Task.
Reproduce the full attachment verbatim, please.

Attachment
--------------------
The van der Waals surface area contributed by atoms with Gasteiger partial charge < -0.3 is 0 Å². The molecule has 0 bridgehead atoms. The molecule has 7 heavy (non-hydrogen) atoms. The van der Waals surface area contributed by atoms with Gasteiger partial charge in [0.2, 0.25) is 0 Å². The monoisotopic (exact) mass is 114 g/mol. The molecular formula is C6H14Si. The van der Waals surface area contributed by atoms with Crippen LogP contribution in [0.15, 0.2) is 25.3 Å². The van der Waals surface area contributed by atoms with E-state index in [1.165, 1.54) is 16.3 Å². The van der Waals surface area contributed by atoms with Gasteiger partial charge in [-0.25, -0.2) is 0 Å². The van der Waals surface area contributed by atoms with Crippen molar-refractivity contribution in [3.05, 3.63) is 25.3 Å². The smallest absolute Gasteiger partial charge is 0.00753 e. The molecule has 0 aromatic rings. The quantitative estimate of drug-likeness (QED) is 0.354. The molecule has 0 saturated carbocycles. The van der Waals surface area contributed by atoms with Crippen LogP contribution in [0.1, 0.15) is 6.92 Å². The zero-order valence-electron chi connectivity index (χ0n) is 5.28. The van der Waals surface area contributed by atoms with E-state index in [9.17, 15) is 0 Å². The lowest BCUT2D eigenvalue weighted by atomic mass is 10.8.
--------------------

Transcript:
The van der Waals surface area contributed by atoms with Gasteiger partial charge < -0.3 is 0 Å². The molecule has 0 bridgehead atoms. The molecule has 7 heavy (non-hydrogen) atoms. The van der Waals surface area contributed by atoms with Gasteiger partial charge in [0.2, 0.25) is 0 Å². The monoisotopic (exact) mass is 114 g/mol. The molecular formula is C6H14Si. The van der Waals surface area contributed by atoms with Crippen LogP contribution in [0.15, 0.2) is 25.3 Å². The van der Waals surface area contributed by atoms with E-state index in [1.165, 1.54) is 16.3 Å². The van der Waals surface area contributed by atoms with Gasteiger partial charge in [-0.25, -0.2) is 0 Å². The van der Waals surface area contributed by atoms with Crippen molar-refractivity contribution in [3.05, 3.63) is 25.3 Å². The smallest absolute Gasteiger partial charge is 0.00753 e. The molecule has 0 aromatic rings. The quantitative estimate of drug-likeness (QED) is 0.354. The molecule has 0 saturated carbocycles. The van der Waals surface area contributed by atoms with Crippen LogP contribution in [0.1, 0.15) is 6.92 Å². The zero-order valence-electron chi connectivity index (χ0n) is 5.28. The van der Waals surface area contributed by atoms with E-state index in [9.17, 15) is 0 Å². The lowest BCUT2D eigenvalue weighted by atomic mass is 10.8.